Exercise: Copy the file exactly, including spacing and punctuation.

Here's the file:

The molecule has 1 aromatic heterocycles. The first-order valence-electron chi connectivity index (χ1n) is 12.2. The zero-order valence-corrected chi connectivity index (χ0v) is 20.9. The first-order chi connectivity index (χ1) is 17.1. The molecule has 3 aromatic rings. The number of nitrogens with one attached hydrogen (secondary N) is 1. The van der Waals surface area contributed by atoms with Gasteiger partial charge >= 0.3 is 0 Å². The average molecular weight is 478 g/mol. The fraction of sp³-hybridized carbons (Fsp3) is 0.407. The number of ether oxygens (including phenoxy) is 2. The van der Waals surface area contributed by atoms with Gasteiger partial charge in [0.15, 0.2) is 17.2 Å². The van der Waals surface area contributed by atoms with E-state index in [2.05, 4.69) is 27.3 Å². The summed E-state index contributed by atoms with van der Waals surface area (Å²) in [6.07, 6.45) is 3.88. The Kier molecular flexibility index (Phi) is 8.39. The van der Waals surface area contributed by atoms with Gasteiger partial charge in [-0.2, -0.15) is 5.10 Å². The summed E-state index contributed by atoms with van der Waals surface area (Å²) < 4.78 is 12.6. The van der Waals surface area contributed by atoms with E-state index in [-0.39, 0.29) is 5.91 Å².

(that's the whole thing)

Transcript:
The molecule has 1 aromatic heterocycles. The first-order valence-electron chi connectivity index (χ1n) is 12.2. The zero-order valence-corrected chi connectivity index (χ0v) is 20.9. The first-order chi connectivity index (χ1) is 17.1. The molecule has 3 aromatic rings. The number of nitrogens with one attached hydrogen (secondary N) is 1. The van der Waals surface area contributed by atoms with Gasteiger partial charge >= 0.3 is 0 Å². The average molecular weight is 478 g/mol. The fraction of sp³-hybridized carbons (Fsp3) is 0.407. The number of ether oxygens (including phenoxy) is 2. The van der Waals surface area contributed by atoms with Gasteiger partial charge in [0.15, 0.2) is 17.2 Å². The van der Waals surface area contributed by atoms with E-state index in [2.05, 4.69) is 27.3 Å². The summed E-state index contributed by atoms with van der Waals surface area (Å²) in [6.07, 6.45) is 3.88. The Kier molecular flexibility index (Phi) is 8.39. The van der Waals surface area contributed by atoms with Gasteiger partial charge in [-0.2, -0.15) is 5.10 Å². The summed E-state index contributed by atoms with van der Waals surface area (Å²) < 4.78 is 12.6. The van der Waals surface area contributed by atoms with E-state index in [-0.39, 0.29) is 5.91 Å².